April 14, 2010
Appreciating Spirited Debate
Earlier this month, the Detroit Branch hosted Michigan's High School Fed Challenge competition in which teams of all ages, including freshmen, discussed the current state of the national economy and its outlook going forward, making a policy recommendation at the end of their presentation. As the competition progressed, I noticed all of the presentations shared one characteristic: spirited debate. Every team vigorously discussed which economic indicators should be paid the most attention, a discussion widely shared at recent presentations I've attended.
Today's release of March retail sales figures from the Census Bureau only adds to the argument of what should be given more consideration, the Wall St. point of view or the Main St. point of view? The Wall St. point of view focuses on the rebound in real GDP growth, the increase in many of the components of the index of leading economic indicators, and the winding down of some of the Federal Reserve liquidity programs. However, the Main St. point of view is trained on relatively high unemployment numbers, stagnant incomes, a flat housing market, and consumer cautiousness. Until these two points of view become more synchronized, the economic recovery will continue to be slow and steady.
It was good to see this same debate take place among high school students. All of the students that competed in Detroit should be proud of the work they put in to prepare for the state competition. I hope the same spirited debate is taking place in your classrooms.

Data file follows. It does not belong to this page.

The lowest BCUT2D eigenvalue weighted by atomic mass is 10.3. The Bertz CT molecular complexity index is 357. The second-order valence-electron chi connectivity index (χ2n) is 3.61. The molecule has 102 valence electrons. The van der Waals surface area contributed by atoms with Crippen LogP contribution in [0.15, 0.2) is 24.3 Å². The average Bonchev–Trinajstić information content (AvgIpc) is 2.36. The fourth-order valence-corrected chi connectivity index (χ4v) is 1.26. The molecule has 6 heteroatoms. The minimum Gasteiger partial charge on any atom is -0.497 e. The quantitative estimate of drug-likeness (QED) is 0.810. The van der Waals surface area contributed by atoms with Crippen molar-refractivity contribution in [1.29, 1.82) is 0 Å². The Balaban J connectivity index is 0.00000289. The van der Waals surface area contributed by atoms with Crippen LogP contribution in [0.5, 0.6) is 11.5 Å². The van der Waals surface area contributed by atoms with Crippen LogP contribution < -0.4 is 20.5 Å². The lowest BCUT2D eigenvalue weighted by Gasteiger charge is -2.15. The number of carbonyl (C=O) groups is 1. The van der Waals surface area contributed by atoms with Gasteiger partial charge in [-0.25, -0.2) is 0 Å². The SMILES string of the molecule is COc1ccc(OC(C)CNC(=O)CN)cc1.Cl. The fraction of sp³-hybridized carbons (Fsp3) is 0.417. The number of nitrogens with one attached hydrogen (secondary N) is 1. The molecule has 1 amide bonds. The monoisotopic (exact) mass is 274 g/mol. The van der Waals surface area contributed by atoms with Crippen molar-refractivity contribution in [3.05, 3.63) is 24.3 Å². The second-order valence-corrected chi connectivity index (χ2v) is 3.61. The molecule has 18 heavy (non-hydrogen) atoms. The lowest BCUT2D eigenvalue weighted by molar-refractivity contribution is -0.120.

April 7, 2010
Financial Literacy on the Computer
Yesterday’s Milwaukee Journal-Sentinel chronicled multiple computer programs teachers are using in the classroom to try and enhance students’ experiences in the classroom. One of those programs was constructed by the Council for Economic Education. The Council’s new game aims to teach financial literacy to middle and high school students. An exciting feature of the game allows students to compete online against one another. Students look to prevent an infestation of financial literacy misinformation and missteps, known as the “Murktide”, from infiltrating the country. In order to beat back the Murktide, students must demonstrate an ability to comprehend a wide range of economic and financial topics. These topics range from basic budget concepts to monetary policy.
With Money Smart Week approaching in Illinois, Iowa, and Michigan, I thought this would be something worth examining. Teachers, what other financial education materials do you utilize that is outside of your regular curriculum? What new and inventive sources of information have you come across to supplement your lessons? I’d be interested to know so the next time I go into schools to give a lesson or presentation, I can be more effective, allowing the students to get more out of the presentation.